As President Biden and his allies in Congress work to whittle down the size of their ambitious domestic plans, Democrats must sell a bill without knowing precisely what will be in it.
The legislation, which the president is expected to sign quickly, lifts the debt ceiling until early December, when another congressional showdown looms.
Mr. Yarmuth, the lone Democrat in his state’s congressional delegation and a key proponent of President Biden’s domestic agenda, said he would not seek re-election.
A day after agreeing to allow a short-term increase in the federal debt limit to move forward, the Republican leader said Democrats should not expect such cooperation in December.
The agreement avoids catastrophic consequences of a default by the federal government, but runs only through early December.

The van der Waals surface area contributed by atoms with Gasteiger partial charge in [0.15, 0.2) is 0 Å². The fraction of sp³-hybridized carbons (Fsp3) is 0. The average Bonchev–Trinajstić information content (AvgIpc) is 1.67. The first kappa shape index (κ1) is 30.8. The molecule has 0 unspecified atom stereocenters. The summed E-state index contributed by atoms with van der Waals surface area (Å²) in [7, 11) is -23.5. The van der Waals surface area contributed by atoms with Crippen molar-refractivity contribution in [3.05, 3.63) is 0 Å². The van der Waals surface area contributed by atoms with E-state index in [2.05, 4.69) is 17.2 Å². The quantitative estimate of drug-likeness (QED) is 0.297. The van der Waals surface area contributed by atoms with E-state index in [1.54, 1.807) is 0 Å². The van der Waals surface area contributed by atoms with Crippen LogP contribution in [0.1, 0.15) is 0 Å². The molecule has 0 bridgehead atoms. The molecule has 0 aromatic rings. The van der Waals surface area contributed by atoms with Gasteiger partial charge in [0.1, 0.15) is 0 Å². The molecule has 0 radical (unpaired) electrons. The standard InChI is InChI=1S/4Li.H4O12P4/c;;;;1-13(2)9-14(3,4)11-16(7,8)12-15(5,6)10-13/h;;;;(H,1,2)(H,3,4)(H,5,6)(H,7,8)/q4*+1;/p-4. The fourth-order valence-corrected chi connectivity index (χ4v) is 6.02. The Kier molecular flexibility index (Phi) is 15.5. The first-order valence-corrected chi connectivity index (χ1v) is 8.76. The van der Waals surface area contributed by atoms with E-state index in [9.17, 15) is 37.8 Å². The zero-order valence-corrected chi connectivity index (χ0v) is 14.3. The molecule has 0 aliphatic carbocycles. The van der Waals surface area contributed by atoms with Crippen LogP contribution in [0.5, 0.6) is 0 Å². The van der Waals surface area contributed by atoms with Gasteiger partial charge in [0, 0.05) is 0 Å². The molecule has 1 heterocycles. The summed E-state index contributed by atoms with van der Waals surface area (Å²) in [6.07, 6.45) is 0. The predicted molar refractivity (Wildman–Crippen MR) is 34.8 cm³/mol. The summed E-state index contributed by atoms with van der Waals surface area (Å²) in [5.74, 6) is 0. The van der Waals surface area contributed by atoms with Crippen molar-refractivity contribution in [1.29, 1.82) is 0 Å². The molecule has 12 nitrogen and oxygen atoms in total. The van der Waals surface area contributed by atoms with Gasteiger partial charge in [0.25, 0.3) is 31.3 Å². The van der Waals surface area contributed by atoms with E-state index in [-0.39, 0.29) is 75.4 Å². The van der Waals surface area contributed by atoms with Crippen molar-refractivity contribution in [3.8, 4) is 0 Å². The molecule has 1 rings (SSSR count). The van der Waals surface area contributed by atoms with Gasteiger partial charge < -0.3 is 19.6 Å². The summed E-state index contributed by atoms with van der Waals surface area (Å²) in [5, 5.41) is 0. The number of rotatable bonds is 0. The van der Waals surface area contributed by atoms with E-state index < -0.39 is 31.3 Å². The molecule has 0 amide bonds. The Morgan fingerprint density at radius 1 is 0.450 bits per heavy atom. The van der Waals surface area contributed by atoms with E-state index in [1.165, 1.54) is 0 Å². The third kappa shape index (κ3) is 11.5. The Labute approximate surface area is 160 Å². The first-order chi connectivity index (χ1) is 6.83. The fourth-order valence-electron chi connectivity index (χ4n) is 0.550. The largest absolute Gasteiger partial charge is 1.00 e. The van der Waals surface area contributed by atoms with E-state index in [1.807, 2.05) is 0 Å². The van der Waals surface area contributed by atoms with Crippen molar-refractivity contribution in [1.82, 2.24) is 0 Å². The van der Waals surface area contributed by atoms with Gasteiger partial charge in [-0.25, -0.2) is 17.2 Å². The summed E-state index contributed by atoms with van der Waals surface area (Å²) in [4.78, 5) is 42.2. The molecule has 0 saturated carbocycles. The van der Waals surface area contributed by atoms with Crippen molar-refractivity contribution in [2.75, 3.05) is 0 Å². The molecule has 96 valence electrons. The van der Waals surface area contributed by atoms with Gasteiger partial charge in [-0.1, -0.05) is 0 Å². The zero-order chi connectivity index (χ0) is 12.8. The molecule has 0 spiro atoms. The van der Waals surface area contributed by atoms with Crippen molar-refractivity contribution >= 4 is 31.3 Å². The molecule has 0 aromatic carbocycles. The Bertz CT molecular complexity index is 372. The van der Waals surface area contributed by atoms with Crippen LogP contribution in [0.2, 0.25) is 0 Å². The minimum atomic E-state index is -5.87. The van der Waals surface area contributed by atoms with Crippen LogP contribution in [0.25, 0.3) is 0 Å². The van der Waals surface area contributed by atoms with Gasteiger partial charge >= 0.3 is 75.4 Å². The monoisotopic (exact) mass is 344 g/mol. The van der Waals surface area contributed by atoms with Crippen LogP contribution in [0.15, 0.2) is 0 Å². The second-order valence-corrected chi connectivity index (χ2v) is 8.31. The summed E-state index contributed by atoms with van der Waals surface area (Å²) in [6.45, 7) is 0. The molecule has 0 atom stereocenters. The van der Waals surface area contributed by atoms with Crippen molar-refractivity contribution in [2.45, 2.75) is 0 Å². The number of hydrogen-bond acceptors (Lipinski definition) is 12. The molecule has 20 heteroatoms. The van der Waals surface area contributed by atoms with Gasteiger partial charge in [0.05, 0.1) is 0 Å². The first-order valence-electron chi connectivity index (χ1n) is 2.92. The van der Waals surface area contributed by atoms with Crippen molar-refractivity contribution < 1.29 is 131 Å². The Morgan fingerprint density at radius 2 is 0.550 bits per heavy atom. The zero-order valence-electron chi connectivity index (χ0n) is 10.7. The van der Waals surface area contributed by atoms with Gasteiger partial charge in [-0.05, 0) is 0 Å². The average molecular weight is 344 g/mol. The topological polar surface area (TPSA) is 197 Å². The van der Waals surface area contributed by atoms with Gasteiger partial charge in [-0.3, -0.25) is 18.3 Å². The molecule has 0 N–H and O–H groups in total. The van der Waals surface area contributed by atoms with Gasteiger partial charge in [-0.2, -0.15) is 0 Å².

By keeping the legislative day from ending, Speaker Nancy Pelosi avoided breaking a promise to moderates to hold a vote by month’s end.
Just before 11 p.m., the vote on a crucial part of President Biden’s economic agenda was rescheduled for Friday, giving Democrats more time to reach agreement.
Mr. Manchin said Thursday night that $1.5 trillion in social spending — less than half what liberals have sought — “does exactly the necessary things we need to do.”
Senate Democrats pushed forward with a party-line procedural vote on the measure, but it is all but guaranteed to fail in the face of Republican opposition.
The legislation passed 65 to 35, and now heads to the House, where it is also expected to be approved, clearing it for President Biden’s signature.